With effect from 1 January 2020, a number of amendments were introduced to the Value Added Tax Act and subsidiary legislation harmonising the so-called “Quick Fixes” rules.
Four Schedules to the Value Added Tax Act (VAT Act) have been revised and a Subsidiary legislation has been amended with the intention of harmonising rules with regard to call-off stock arrangements, chain transactions, and the application of the exemption with respect to Intra-Community Supplies. These changes are tackled in Legal Notices 249, 250, 251, 252 and 253 of 2019 and transpose the amendments to the principal VAT Directive 2006/112/EC agreed at an EU level into domestic law.
Call-off Stock arrangements
Call-off stock is an arrangement whereby a supplier transfers goods to a known acquirer without transferring the ownership thereof. The acquirer has the right to take the goods from a stock of the supplier at his own discretion at which point a supply of goods takes place.
Until 2019, intra-community call-off stock gave rise to a deemed Intra-Community Supply in the Member State where the transport began and a deemed Intra-Community Acquisition in the Member State where the transport ended, subsequently followed by a domestic supply of goods. This means that generally a person supplying goods under ‘call-off stock’ is required to register for VAT and fulfill on-going compliance obligations in the Member State to which the goods under a ‘call-off stock’ are transported.
With effect from 1st January 2020 the transfer by a taxable person of goods forming part of his business assets to another Member State under a call-off stock arrangement are treated as non-supplies for VAT purposes insofar as specific conditions are met.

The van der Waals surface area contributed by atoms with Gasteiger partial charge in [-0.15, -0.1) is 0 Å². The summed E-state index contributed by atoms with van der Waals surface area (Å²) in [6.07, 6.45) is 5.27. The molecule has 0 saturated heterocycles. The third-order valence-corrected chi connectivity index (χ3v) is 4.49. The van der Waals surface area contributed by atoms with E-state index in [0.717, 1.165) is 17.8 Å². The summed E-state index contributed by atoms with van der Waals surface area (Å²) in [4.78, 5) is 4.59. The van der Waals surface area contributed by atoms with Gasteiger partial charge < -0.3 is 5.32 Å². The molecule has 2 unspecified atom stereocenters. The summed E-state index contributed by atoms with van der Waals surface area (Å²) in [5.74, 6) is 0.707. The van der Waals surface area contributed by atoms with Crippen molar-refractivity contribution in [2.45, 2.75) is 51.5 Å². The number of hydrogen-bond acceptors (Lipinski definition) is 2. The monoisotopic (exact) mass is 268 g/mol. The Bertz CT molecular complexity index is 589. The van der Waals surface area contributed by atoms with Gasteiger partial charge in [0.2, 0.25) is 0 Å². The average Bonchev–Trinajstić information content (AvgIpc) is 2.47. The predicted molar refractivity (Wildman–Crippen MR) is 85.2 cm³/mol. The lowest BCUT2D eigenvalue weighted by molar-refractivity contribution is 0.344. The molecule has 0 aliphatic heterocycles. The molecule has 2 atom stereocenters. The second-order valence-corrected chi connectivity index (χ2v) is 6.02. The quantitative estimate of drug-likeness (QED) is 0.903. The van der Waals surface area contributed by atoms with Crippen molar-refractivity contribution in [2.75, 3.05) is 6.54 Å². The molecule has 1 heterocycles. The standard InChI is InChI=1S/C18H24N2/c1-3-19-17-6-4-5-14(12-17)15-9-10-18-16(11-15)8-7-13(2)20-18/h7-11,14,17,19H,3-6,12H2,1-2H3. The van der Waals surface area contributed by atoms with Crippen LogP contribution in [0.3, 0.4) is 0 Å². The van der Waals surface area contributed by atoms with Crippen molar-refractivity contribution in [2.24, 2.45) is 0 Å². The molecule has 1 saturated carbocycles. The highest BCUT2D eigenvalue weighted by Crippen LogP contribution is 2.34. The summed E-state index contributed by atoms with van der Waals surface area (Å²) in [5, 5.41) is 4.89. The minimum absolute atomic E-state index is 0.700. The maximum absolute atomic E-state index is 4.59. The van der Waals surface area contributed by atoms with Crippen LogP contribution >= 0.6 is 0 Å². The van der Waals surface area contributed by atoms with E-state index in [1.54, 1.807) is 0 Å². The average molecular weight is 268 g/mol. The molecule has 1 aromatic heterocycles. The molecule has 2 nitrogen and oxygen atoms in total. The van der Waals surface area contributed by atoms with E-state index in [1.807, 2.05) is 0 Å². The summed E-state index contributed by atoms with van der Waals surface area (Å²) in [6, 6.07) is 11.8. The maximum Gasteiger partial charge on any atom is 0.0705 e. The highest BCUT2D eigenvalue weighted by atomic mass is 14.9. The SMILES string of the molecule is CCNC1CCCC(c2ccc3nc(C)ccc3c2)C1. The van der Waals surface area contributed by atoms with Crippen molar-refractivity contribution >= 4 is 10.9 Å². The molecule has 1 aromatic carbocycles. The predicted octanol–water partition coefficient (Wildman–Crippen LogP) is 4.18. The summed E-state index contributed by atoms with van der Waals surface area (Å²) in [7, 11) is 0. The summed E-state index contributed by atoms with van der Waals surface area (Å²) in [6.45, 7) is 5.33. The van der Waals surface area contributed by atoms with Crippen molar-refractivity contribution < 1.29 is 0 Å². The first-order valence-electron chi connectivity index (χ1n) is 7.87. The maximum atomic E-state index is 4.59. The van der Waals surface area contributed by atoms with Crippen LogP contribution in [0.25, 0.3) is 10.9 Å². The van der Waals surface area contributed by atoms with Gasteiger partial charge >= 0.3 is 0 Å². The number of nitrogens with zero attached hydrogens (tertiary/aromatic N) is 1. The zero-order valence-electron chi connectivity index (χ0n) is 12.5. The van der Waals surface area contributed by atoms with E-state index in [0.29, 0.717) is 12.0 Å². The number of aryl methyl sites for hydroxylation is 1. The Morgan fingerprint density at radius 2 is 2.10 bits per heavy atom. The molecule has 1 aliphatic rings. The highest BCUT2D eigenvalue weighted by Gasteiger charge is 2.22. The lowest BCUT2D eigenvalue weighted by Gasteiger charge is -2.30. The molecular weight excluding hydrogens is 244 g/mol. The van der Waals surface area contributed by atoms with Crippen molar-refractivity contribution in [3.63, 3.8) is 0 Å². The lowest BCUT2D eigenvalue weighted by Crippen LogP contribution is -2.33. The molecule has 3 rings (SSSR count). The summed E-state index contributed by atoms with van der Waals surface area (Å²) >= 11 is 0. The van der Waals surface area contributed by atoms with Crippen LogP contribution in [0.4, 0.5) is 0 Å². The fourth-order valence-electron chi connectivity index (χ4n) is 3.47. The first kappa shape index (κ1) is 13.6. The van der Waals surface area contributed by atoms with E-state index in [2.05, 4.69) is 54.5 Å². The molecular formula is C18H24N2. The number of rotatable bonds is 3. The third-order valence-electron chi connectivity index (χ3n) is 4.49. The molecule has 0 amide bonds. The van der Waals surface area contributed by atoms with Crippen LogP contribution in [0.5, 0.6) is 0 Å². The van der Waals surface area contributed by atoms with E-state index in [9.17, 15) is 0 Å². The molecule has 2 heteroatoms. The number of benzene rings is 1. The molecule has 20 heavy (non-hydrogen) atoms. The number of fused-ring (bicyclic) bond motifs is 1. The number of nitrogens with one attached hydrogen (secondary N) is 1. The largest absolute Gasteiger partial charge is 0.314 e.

Prior to the 2020 changes, the successive supply of the same goods from one Member State to another Member State directly from the first supplier to the last customer in the chain involving three of more parties gave rise to uncertainties in determining the leg to which the transport should be ascribed.
The amendment to the Third Schedule to the VAT Act introduced a simplifying assumption that where the transport in chain transactions is arranged for by an intermediary in the transaction, the transport shall be ascribed only to the supply made to the intermediary operator unless the intermediary operator communicates to his supplier the VAT Identification number issued to him by the Member State from which the goods are dispatched or transported in which case the transport shall be ascribed to the supply of goods by the intermediary operator.
Conditions in respect of VAT-exempt Intra-Community Supplies
Pursuant to the changes to the Fifth Schedule to the VAT Act, with effect from 1st January 2020 an Intra-Community Supply qualifies as an exempt with credit supply insofar as the following two conditions are met:
1. The Customer identifies himself with a valid VAT Identification number in a Member State other than where the transport of the goods begins; and
2. The supplier complies with its Recapitulative Statement obligations and particularly files a correct Recapitulative Statement.
Suppliers engaged in the Intra-Community Supplies of goods must retain sufficient proof that the goods have been transported from one Member State to another Member State.
The so-called “Quick Fixes” seek to simplify cross-border EU trade by reducing the uncertainty arising from the current lack of harmonisation of practices and rules across Member States. At the same time, the focus on ‘formal requirements’ such as the requirement for a valid VAT ID number of the customer and compliance with Recapitulative Statements for Intra-Community Supplies to be treated as VAT-exempt highlight the fight against abuse.
In light of the changing VAT landscape, the “Quick Fixes” could service as an opportunity for businesses involved in cross-border intra-EU trade to assess their current business structures in order to ensure compliance with the domestic rules applicable across the 28 EU Member States and to identify solutions which could reduce their VAT compliance obligations.
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